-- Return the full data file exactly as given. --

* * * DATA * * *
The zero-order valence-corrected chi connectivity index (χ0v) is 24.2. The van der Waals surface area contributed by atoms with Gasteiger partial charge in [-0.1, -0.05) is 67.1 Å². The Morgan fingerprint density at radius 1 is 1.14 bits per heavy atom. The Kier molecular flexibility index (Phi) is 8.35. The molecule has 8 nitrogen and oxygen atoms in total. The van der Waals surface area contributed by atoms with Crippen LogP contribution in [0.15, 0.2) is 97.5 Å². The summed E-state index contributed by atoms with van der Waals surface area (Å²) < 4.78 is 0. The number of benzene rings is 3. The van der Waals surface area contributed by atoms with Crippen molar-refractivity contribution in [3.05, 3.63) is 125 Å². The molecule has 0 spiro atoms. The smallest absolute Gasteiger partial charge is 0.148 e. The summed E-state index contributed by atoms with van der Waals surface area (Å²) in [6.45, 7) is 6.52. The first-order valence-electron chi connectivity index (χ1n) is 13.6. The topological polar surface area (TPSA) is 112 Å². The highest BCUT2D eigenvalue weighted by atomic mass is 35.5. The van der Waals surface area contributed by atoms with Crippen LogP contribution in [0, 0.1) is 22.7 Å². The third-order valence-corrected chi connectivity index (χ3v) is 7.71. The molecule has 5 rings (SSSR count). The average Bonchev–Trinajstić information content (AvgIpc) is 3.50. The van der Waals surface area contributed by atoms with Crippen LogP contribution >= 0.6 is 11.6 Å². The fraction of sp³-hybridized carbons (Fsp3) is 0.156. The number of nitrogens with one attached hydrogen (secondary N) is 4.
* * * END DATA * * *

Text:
The zero-order valence-corrected chi connectivity index (χ0v) is 24.2. The van der Waals surface area contributed by atoms with Gasteiger partial charge in [-0.1, -0.05) is 67.1 Å². The Morgan fingerprint density at radius 1 is 1.14 bits per heavy atom. The Kier molecular flexibility index (Phi) is 8.35. The molecule has 8 nitrogen and oxygen atoms in total. The van der Waals surface area contributed by atoms with Crippen LogP contribution in [0.15, 0.2) is 97.5 Å². The summed E-state index contributed by atoms with van der Waals surface area (Å²) < 4.78 is 0. The number of benzene rings is 3. The van der Waals surface area contributed by atoms with Crippen molar-refractivity contribution in [3.05, 3.63) is 125 Å². The molecule has 0 spiro atoms. The smallest absolute Gasteiger partial charge is 0.148 e. The summed E-state index contributed by atoms with van der Waals surface area (Å²) in [6.45, 7) is 6.52. The first-order valence-electron chi connectivity index (χ1n) is 13.6. The topological polar surface area (TPSA) is 112 Å². The highest BCUT2D eigenvalue weighted by atomic mass is 35.5. The van der Waals surface area contributed by atoms with Crippen LogP contribution in [0, 0.1) is 22.7 Å². The third-order valence-corrected chi connectivity index (χ3v) is 7.71. The molecule has 5 rings (SSSR count). The average Bonchev–Trinajstić information content (AvgIpc) is 3.50. The van der Waals surface area contributed by atoms with Crippen LogP contribution >= 0.6 is 11.6 Å². The fraction of sp³-hybridized carbons (Fsp3) is 0.156. The number of nitrogens with one attached hydrogen (secondary N) is 4.